The security situation on Capitol Hill on January 6 was not as unprepared as the public had been given the impression. Acting Attorney General Jeffrey Rosen called in special teams that were prepared and ready. The preparations began on the weekend of 2-3. January, a meeting was then held between the various special departments at the FBI’s headquarters in Quantico, Virginia.

Rosen activated plans for extreme situations such as an attack on Trump or Pence or a terrorist attack with weapons of mass destruction. All eventualities were factored in.

Yet the police on Capitol Hill were unprepared.

The teams that met on 2-3rd January were the best of the best.

The contingency units meeting on January 3 included the FBI’s Hostage Rescue Team, the FBI’s national “Render Safe” team, an FBI SWAT team from the Baltimore Field Office, Special Response Teams from the Bureau of Alcohol, Tobacco, Firearms and Explosives (ATF) and the U.S. Marshals Service Special Operations Group.

The teams were ready over the weekend in case an extreme situation arose. Trump had already issued the orders authorising the teams to act, if necessary with lethal force.

The strange thing is that these forces were ready, but still were not deployed on 6 January.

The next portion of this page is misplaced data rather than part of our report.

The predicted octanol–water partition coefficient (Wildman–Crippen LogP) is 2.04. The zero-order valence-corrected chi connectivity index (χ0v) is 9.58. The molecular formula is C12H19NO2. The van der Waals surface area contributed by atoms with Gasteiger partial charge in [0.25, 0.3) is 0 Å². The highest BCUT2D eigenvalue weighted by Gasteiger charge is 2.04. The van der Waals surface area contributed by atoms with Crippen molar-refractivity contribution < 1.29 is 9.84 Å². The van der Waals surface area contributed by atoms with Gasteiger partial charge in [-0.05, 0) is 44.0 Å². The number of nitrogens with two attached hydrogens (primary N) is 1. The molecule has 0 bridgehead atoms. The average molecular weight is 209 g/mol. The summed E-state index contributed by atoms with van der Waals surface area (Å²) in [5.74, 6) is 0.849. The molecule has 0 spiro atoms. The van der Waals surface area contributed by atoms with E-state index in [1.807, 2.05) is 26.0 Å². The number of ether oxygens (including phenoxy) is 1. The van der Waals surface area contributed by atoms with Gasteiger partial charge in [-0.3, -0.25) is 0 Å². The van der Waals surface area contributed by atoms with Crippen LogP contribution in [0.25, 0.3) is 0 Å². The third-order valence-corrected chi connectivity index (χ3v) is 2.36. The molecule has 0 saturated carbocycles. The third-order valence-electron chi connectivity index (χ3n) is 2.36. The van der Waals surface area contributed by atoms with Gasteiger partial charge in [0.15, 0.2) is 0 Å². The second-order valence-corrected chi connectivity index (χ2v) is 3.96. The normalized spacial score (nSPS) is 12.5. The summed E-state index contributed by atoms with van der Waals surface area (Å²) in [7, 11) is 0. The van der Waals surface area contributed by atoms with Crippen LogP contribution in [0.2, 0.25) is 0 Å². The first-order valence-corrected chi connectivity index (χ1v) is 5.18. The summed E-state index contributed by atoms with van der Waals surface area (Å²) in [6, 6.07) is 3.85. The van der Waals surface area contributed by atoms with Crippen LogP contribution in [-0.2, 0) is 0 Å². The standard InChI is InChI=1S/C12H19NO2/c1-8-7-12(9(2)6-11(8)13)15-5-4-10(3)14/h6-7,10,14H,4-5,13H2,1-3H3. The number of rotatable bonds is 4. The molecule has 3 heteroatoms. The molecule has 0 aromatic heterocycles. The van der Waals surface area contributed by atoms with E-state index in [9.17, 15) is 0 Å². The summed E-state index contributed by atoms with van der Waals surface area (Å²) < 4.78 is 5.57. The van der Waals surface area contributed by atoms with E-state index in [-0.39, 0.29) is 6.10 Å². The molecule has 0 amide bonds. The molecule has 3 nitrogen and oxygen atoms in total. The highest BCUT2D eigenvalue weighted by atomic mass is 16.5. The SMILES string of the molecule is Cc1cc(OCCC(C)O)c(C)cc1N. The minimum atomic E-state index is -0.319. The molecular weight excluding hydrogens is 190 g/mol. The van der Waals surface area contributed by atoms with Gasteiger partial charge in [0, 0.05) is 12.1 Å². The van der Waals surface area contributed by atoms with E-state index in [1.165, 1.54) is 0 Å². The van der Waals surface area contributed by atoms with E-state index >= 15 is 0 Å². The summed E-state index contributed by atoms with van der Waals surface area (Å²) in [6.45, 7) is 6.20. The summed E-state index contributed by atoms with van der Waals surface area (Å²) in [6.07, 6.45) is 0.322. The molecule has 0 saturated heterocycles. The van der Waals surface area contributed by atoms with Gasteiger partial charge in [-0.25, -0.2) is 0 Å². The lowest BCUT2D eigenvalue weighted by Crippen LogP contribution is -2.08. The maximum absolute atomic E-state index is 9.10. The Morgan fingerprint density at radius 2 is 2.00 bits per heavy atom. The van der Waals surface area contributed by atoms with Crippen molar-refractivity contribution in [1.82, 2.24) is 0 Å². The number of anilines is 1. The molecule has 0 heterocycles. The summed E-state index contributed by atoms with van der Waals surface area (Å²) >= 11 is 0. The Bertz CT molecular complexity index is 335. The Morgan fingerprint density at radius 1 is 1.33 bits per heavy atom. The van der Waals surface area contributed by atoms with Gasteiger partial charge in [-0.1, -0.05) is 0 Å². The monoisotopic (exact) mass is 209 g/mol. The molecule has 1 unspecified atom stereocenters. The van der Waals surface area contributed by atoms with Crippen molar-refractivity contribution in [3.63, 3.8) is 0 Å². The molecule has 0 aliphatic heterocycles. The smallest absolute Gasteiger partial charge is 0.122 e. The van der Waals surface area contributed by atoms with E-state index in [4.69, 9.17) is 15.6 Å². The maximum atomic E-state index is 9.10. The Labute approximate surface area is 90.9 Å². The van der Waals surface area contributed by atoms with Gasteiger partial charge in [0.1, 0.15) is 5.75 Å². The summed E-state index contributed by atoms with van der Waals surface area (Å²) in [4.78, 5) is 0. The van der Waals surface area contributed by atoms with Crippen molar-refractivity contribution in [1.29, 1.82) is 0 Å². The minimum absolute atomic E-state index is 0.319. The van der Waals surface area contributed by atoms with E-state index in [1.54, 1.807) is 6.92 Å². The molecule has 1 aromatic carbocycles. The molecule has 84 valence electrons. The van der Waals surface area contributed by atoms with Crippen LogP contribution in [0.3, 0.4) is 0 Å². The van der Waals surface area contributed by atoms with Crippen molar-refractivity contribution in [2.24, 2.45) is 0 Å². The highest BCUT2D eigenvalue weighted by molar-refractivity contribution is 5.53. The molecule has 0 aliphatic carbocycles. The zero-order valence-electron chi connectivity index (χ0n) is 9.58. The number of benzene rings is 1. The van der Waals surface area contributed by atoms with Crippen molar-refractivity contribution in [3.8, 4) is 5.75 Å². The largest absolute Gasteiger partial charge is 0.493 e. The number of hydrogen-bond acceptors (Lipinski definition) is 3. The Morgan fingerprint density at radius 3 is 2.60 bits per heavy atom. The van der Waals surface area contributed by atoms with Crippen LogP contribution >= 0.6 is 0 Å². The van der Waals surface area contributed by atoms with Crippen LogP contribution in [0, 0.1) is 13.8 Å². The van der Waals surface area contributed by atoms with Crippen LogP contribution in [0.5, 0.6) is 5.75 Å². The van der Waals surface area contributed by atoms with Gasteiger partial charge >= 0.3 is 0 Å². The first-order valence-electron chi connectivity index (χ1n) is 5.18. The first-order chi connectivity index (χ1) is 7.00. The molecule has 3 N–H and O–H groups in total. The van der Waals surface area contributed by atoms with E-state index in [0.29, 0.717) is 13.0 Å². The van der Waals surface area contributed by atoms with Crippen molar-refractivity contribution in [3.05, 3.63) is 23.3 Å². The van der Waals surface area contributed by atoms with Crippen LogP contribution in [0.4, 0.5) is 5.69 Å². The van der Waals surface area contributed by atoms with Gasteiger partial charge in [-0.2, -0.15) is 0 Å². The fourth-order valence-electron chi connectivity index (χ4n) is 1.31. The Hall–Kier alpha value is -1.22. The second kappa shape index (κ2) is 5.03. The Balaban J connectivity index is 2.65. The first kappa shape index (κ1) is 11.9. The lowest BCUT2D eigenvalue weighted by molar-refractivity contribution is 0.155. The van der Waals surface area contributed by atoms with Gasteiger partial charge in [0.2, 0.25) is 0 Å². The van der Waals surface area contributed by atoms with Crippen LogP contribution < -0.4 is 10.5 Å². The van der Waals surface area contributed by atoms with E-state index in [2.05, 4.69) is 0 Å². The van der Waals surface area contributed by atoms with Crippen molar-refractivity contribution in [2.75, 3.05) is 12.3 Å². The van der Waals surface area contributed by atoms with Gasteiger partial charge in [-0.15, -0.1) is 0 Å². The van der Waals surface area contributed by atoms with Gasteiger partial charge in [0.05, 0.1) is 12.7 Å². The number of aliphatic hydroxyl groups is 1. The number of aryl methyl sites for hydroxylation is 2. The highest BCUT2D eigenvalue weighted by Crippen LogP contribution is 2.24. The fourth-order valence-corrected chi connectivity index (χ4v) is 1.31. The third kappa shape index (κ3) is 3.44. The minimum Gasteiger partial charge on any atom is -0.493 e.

Why not, one might ask.

The 350-strong Hostage Rescue Team was established in 1983 to be a national level counterterrorist unit, offering a “tactical” option—a military option—for the most extraordinary law enforcement situations within the United States. Prior to 9/11, the HRT was primarily a domestic counter-terrorism unit; after the attack, the team took on additional missions, including working with the Joint Special Operations Command overseas in high-profile raids and the targeting of high-value targets.

The special teams were deployed on 6 January. They secured buildings and took Pence down to the basement, but Pence refused to leave Capitol Hill.

Only the Department of Justice and the FBI were aware of the deployment of the special teams. What made them strengthen security when others didn’t know anything?

The presence of these extraordinary forces under the control of the Attorney General—and mostly operating under contingency plans that Congress and the U.S. Capitol Police were not privy to—added an additional layer of highly armed responders. The role that the military played in this highly classified operation is still unknown, although FBI sources tell Newsweek that military operators seconded to the FBI and those on alert as part of the National Mission Force, were present in the metropolitan area. The lingering question is: What was it that the Justice Department saw that provoked it to see January 6 as an extraordinary event, something that the other agencies evidently missed?

Kash Patel who worked for Defense Secretary Miller has said that they held several conference calls about security on January 6, but the FBI was conspicuous by its absence at all of them.

At the same time, the FBI had at least 40 undercover agents deployed on 6 January.

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